Heaven Shall Burn
Century Media Records/E.M.I. Music Australia
Reviewed By Justin Donnelly
A much needed shake up in sound for the German metalcore leaders
Within the European melodic death metal/metalcore scene, Heaven Shall Burn are without any doubt the leaders. Over the course of their decade and a half long career, the German based outfit has continued to build upon their considerable reputation with each and every new album, without straying too far from the sound they initially founded themselves with. It’s been three years since the release of Invictus: Iconoclast III, and the five piece has finally returned with their seventh full-length effort, Veto. And as expected, it’s an album that delivers everything you’ve come to expect from Heaven Shall Burn.
Opening with a short introduction of a slow building mix of guitars and keyboards, Heaven Shall Burn soon get things underway when the band kick into high gear with the opening track, Godiva. Although the band’s trademark sound is well and truly intact, Godiva is a surprisingly melodic and catchy tune, and the way the guitars from the start of the song infiltrate throughout the track showcases an openness within the band’s sound and production (handled by Weichert and Dietz) that isn’t typical for the band. In the end, Godiva is very much Heaven Shall Burn sounding, but different enough to make you take notice. And for a band that has such a distinctive and recognisable sound, that’s never a bad thing.
The follow up track, Land of the Upright Ones, is somewhat more familiar ground for the band, with the track sounding more akin to the direction they followed on their last couple of albums, albeit with a decidedly more thrash-like influence heard in places (the shredding guitar at the start of the track is pure thrash). Following on in a very different direction is Die Stürme Rufen Dich (which translates to The Storms Call You), which seems to shift more towards a bit of a hardcore direction – which is no doubt helped by the guest backing vocals of Rob Franssen and Dominik Stammen from Dutch based thrash/hardcore act Born From Pain.
Fallen is a particularly brutal track from the moment it starts, and to some extend showcases the technical edge to the band’s melodic death metal sound, while the first single Hunters Will Be Hunted sees the band returning to their melodic side of song writing, without compromising one bit on the aggression and speed that has well and truly become the staple sound from the band. Not surprisingly, Hunters Will Be Hunted is one of the album’s real stand out cuts, and the perfect way to introduce Veto to listeners.
Unlike Fallen, You Will Be Godless leans a little more towards the death metal side of Heaven Shall Burn’s sound, but retains the extremity and aggression that’s expected from the band, while Antagonized is straight forward metalcore, and quite possibly one of the album’s weaker sounding and forgettable efforts.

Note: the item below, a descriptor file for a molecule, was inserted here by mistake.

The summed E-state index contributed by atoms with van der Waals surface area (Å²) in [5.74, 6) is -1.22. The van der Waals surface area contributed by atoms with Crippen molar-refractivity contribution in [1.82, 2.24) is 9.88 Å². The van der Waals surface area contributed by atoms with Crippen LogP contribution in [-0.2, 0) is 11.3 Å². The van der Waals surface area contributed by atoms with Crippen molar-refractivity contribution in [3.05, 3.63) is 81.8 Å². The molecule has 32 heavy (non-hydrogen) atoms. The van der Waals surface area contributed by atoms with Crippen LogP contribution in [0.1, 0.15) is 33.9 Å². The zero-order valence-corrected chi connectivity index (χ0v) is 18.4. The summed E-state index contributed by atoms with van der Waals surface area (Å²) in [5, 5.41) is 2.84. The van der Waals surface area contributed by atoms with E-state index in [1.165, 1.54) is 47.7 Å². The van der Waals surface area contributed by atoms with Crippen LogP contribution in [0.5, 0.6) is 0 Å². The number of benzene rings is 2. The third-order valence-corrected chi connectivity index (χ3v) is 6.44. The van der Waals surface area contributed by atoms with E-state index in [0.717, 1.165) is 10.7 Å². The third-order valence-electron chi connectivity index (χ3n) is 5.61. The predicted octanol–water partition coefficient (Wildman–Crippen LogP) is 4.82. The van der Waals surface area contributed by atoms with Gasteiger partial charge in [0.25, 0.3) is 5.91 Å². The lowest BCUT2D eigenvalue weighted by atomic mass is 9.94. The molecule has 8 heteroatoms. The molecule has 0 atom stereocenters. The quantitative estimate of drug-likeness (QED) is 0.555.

The inclusion of the Blind Guardian cover, Valhalla (from their 1989 album Follow the Blind), was an interesting one, and the fact that they coaxed vocalist Hansi Kürsch to guest on the track as well is nothing short of coup. Cover versions on Heaven Shall Burn albums are nothing new, but this was an unexpected one. But despite the differences between the two bands, the cover works quite well.
Despite some truly solid tunes on the opening half of the album, it’s toward the tail end that the real stand out tracks can be located. Leading the tail end is the mid-paced Like Gods Among Mortals, which exudes a brooding and menacing vibe within its metallic hardcore shell, while 53 Nations boasts a huge rhythmic and galloping feel with its percussion and guitar work, all the while giving the air of an epic in its overall open sound and atmospherics.
Finishing up the album is Beyond Redemption which features some great lead guitar work from René Liedtke at the start to give the song a very melancholy and melodic introduction. Eventually the song gives way to allow a heavier middle section, but still retains a certain melodic evenness that really allows the song to stand out. Quite simply, this is something a little different from the standard Heaven Shall Burn style of songs, and definitely a favourite.
Heaven Shall Burn has never released a subpar album, but they have released some albums that tended to sound a little more like a variation on the same sound (most notably 2008’s Iconoclast and 2010’s Invictus: Iconoclast III). But, on Veto, the German outfit has managed to put together a very diverse collection of songs. And it’s that variety that helps Heaven Shall Burn’s latest effort from falling into ‘heard it all before’ pitfall that has claimed their last couple of releases for the most part.